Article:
Threats to the Sourlands
The Sourlands face a number of serious threats. Foremost among these is the threat of development.
New Jersey is the nation’s most densely populated state, and the Sourlands are constantly threatened by new development on all sides. Only about 40% of the land in the Sourlands is currently preserved; the rest is either already developed or subject to future development. The ecosystem and the water supply are severely stressed by the current level of development, so minimizing further development is the highest priority.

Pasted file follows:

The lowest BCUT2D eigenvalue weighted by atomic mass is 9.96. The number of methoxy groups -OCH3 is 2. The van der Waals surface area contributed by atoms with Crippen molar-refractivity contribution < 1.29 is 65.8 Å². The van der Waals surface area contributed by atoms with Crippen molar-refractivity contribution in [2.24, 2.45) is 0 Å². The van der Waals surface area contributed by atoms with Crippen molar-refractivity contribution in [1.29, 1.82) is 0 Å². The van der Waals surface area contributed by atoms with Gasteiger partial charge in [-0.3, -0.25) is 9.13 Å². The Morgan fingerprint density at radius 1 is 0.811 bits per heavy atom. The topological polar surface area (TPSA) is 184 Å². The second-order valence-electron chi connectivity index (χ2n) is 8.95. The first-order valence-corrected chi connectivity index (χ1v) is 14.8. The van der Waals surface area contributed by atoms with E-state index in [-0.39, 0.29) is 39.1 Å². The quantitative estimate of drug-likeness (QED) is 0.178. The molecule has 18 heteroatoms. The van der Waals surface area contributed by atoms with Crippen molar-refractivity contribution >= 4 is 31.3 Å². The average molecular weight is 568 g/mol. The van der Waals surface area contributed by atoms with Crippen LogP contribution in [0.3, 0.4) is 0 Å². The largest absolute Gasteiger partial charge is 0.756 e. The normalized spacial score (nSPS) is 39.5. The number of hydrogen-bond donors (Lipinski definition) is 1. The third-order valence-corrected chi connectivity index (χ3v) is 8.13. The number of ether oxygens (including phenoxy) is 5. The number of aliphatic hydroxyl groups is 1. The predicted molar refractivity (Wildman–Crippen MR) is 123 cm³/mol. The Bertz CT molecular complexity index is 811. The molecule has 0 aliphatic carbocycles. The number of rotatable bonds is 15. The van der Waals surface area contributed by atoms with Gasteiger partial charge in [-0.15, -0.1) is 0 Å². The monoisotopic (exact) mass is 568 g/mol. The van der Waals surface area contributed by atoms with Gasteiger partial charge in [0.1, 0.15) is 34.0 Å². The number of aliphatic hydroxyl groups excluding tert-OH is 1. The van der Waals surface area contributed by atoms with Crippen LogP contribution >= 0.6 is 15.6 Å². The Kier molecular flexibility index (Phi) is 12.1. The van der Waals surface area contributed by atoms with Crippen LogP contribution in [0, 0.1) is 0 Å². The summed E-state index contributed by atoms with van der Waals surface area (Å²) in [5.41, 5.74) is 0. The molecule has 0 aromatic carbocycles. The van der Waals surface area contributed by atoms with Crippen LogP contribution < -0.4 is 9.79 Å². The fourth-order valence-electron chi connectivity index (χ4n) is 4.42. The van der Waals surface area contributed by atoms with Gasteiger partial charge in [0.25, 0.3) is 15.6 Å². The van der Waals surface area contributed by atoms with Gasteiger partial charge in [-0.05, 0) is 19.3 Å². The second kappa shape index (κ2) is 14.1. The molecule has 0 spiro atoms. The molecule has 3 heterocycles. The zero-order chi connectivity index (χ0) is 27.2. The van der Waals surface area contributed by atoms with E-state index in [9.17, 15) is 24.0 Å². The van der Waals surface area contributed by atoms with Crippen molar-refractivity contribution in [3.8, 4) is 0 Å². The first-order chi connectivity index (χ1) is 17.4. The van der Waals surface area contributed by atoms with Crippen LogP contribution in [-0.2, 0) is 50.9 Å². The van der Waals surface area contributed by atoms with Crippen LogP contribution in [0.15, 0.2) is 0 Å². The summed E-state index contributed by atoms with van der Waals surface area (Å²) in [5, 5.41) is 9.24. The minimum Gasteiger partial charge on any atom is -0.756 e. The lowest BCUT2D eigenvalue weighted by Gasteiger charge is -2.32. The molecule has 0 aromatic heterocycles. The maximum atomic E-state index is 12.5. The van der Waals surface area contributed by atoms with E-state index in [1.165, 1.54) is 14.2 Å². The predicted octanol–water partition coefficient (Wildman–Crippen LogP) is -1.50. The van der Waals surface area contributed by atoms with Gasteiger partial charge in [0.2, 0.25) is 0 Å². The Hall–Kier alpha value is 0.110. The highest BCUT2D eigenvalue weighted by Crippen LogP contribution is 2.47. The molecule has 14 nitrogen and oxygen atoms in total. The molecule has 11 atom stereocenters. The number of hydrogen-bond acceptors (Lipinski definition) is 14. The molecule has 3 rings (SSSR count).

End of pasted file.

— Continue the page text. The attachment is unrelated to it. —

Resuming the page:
A second threat to the Sourland forest is the overpopulation of white-tailed deer. In much of the Sourlands, the deer population is more than 80 per square mile — about 15 times the sustainable level. The effects on humans include epidemic levels of Lyme disease (spread by deer ticks), high rates of automobile accidents, and the destruction of gardens and landscaping. Because deer browse and kill nearly all the saplings and seedlings they encounter, the herd poses an existential threat to the forest itself. As mature trees die, there are few viable young trees to take their place. Invasive plants proliferate in these openings, creating permanent holes in the forest.